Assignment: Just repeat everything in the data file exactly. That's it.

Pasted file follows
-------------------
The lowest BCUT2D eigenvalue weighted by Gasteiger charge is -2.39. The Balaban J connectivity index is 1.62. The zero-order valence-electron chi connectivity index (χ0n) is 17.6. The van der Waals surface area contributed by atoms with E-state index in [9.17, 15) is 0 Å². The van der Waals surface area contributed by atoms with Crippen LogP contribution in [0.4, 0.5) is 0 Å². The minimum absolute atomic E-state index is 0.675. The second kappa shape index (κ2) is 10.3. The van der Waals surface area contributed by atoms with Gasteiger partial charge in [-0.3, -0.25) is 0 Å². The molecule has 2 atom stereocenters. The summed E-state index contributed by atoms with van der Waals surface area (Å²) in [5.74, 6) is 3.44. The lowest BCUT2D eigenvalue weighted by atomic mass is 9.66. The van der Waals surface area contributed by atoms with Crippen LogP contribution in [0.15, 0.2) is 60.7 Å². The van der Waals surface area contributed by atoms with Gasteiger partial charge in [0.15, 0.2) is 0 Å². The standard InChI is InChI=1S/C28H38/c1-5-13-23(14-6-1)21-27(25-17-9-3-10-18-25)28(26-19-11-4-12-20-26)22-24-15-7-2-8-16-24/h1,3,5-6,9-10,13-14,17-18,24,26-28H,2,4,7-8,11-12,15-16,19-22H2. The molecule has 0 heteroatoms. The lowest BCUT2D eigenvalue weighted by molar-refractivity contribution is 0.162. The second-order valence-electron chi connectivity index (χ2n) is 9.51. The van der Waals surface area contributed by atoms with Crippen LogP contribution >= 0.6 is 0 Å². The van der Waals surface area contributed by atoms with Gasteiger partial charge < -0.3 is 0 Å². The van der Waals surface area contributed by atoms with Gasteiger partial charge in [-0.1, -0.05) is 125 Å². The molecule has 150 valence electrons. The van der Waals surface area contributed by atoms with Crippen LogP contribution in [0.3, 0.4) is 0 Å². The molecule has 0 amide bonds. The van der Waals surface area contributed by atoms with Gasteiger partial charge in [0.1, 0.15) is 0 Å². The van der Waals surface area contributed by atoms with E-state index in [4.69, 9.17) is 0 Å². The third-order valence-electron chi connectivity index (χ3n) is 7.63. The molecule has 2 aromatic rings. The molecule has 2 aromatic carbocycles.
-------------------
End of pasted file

The lowest BCUT2D eigenvalue weighted by Gasteiger charge is -2.39. The Balaban J connectivity index is 1.62. The zero-order valence-electron chi connectivity index (χ0n) is 17.6. The van der Waals surface area contributed by atoms with E-state index in [9.17, 15) is 0 Å². The van der Waals surface area contributed by atoms with Crippen LogP contribution in [0.4, 0.5) is 0 Å². The minimum absolute atomic E-state index is 0.675. The second kappa shape index (κ2) is 10.3. The van der Waals surface area contributed by atoms with Gasteiger partial charge in [-0.3, -0.25) is 0 Å². The molecule has 2 atom stereocenters. The summed E-state index contributed by atoms with van der Waals surface area (Å²) in [5.74, 6) is 3.44. The lowest BCUT2D eigenvalue weighted by atomic mass is 9.66. The van der Waals surface area contributed by atoms with Crippen LogP contribution in [0.15, 0.2) is 60.7 Å². The van der Waals surface area contributed by atoms with Gasteiger partial charge in [0.15, 0.2) is 0 Å². The standard InChI is InChI=1S/C28H38/c1-5-13-23(14-6-1)21-27(25-17-9-3-10-18-25)28(26-19-11-4-12-20-26)22-24-15-7-2-8-16-24/h1,3,5-6,9-10,13-14,17-18,24,26-28H,2,4,7-8,11-12,15-16,19-22H2. The molecule has 0 heteroatoms. The lowest BCUT2D eigenvalue weighted by molar-refractivity contribution is 0.162. The second-order valence-electron chi connectivity index (χ2n) is 9.51. The van der Waals surface area contributed by atoms with Crippen LogP contribution >= 0.6 is 0 Å². The van der Waals surface area contributed by atoms with Gasteiger partial charge < -0.3 is 0 Å². The van der Waals surface area contributed by atoms with Gasteiger partial charge in [-0.1, -0.05) is 125 Å². The molecule has 150 valence electrons. The van der Waals surface area contributed by atoms with Crippen LogP contribution in [0.3, 0.4) is 0 Å². The molecule has 0 amide bonds. The van der Waals surface area contributed by atoms with Gasteiger partial charge in [0.1, 0.15) is 0 Å². The van der Waals surface area contributed by atoms with E-state index in [4.69, 9.17) is 0 Å². The third-order valence-electron chi connectivity index (χ3n) is 7.63. The molecule has 2 aromatic rings. The molecule has 2 aromatic carbocycles.